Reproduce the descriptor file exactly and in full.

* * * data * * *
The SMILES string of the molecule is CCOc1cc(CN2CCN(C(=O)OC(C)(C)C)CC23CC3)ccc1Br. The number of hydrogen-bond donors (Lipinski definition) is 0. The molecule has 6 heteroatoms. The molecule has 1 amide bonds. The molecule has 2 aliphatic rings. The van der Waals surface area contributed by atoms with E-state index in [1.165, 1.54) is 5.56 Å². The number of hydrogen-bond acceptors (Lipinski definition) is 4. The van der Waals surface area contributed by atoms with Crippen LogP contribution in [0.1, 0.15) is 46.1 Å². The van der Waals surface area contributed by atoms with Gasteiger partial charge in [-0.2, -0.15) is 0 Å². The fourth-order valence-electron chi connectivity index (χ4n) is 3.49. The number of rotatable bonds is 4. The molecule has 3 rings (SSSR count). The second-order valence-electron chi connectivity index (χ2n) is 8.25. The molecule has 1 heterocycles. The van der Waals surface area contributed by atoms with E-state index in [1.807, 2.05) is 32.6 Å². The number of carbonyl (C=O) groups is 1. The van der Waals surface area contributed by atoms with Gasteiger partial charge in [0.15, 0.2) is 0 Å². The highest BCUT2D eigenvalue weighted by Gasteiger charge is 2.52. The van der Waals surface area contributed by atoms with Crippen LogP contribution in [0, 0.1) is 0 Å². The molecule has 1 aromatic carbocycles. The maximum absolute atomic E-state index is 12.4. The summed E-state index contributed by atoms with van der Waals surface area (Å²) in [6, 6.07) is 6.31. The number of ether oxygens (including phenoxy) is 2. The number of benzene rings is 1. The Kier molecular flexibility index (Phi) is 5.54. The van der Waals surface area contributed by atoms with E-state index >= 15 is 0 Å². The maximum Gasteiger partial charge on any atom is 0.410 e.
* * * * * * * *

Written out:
The SMILES string of the molecule is CCOc1cc(CN2CCN(C(=O)OC(C)(C)C)CC23CC3)ccc1Br. The number of hydrogen-bond donors (Lipinski definition) is 0. The molecule has 6 heteroatoms. The molecule has 1 amide bonds. The molecule has 2 aliphatic rings. The van der Waals surface area contributed by atoms with E-state index in [1.165, 1.54) is 5.56 Å². The number of hydrogen-bond acceptors (Lipinski definition) is 4. The van der Waals surface area contributed by atoms with Crippen LogP contribution in [0.1, 0.15) is 46.1 Å². The van der Waals surface area contributed by atoms with Gasteiger partial charge in [-0.2, -0.15) is 0 Å². The fourth-order valence-electron chi connectivity index (χ4n) is 3.49. The number of rotatable bonds is 4. The molecule has 3 rings (SSSR count). The second-order valence-electron chi connectivity index (χ2n) is 8.25. The molecule has 1 heterocycles. The van der Waals surface area contributed by atoms with E-state index in [1.807, 2.05) is 32.6 Å². The number of carbonyl (C=O) groups is 1. The van der Waals surface area contributed by atoms with Gasteiger partial charge in [0.15, 0.2) is 0 Å². The highest BCUT2D eigenvalue weighted by Gasteiger charge is 2.52. The van der Waals surface area contributed by atoms with Crippen LogP contribution in [0, 0.1) is 0 Å². The molecule has 1 aromatic carbocycles. The maximum absolute atomic E-state index is 12.4. The summed E-state index contributed by atoms with van der Waals surface area (Å²) in [6, 6.07) is 6.31. The number of ether oxygens (including phenoxy) is 2. The number of benzene rings is 1. The Kier molecular flexibility index (Phi) is 5.54. The van der Waals surface area contributed by atoms with E-state index >= 15 is 0 Å². The maximum Gasteiger partial charge on any atom is 0.410 e.